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Assessment of airborne transport of potential contaminants in a wind tunnel

Abstract : The reuse of treated wastewater (TWW) for sprinkler irrigation could potentially diffuse pathogen-containing droplets off the application area. Wind and other unfavorable climatic factors enhance irrigation drift and bioaerosol dispersion, exposing humans to potentially severe health risks including the spread of diseases. Few studies have quantified bioaerosols during both spraying and airborne transport phases. Studies of effective sampling strategies to better qualify the dispersion process are also required. This paper presents experiments conducted in a wind tunnel for a deeper understanding of the effects of wind and temperature on pathogen or contaminant airborne dispersal and transport. It is the first time that passive collectors [polyvinyl chloride (PVC) lines] and active samplers (AGI-4 impinger) have been compared under analogous wind conditions using a fluorescent tracer. Droplet-size distribution was also investigated at 12 m from the boom with a NanoMoudi 122-NR cascade impactor in increasing wind conditions from 1 to 3 ms−1. PVC lines return a detailed evolution of the sprayed volume within a short range from the boom and for concentrated fluxes. Transport assessment of PVC lines indicates that transport and permanently airborne condition of the spray notably grow with increasing wind, resulting in a more compact and concentrated plume; mean transport increases from 0.13 to 1.18 Lh−1 m−2 at 7.7 m from the nozzle as the wind velocity increases from 1 to 3 ms−1. AGI-4 appears more suitable to assess finely aerosolized conditions because of its greater sensitivity compared to PVC lines as shown for sample values less than 1 Lh−1 m−2. The comparison between the AGI-4 and PVC lines shows higher values of recovery for the active samplers compared to the PVC lines. The total volume collected by the impingers was 2.93% of the sprayed volume, approximately twice that collected by PVC lines under analogous conditions, even though their sampling surface was only 1.54% that of PVC lines. Droplet-size distributions from the cascade impactor denote a median volume diameter from 1.1 to 2 μm, for the nozzle type used, and a relevant reduction in recovery at stronger wind velocities. An empirical relation time of flight is proposed as a first step in developing decision models that can be used to make sprinkler irrigation safe and to define standards for TWW reuse in agricultural practices (e.g., safe distance of application depending upon wind conditions and droplet-size distribution).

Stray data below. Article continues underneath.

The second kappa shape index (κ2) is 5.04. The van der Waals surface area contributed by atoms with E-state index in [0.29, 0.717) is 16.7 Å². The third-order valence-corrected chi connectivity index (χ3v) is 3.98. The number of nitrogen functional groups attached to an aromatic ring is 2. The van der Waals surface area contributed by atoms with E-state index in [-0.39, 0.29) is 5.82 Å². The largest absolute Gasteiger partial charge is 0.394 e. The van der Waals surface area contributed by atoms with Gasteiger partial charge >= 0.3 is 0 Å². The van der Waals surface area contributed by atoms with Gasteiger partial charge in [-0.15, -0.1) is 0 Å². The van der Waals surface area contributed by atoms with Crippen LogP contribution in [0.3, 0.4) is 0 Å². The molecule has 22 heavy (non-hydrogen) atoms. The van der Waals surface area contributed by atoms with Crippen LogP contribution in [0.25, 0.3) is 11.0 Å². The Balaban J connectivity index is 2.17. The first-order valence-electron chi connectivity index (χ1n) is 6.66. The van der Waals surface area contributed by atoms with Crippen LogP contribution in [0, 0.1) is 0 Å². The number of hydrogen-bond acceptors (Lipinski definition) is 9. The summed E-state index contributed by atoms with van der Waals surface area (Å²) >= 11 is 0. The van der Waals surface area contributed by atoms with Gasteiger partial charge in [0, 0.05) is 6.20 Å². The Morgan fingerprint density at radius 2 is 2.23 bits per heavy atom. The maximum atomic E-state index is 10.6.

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Ivano Cornacchia, Severine Tomas, Jean Paul Douzals, Dominique Courault. Assessment of airborne transport of potential contaminants in a wind tunnel. Journal of Irrigation and Drainage Engineering, American Society of Civil Engineers, 2020, 1 (146), pp.04019031. ⟨10.1061/(ASCE)IR.1943-4774.0001423⟩. ⟨hal-02478458⟩

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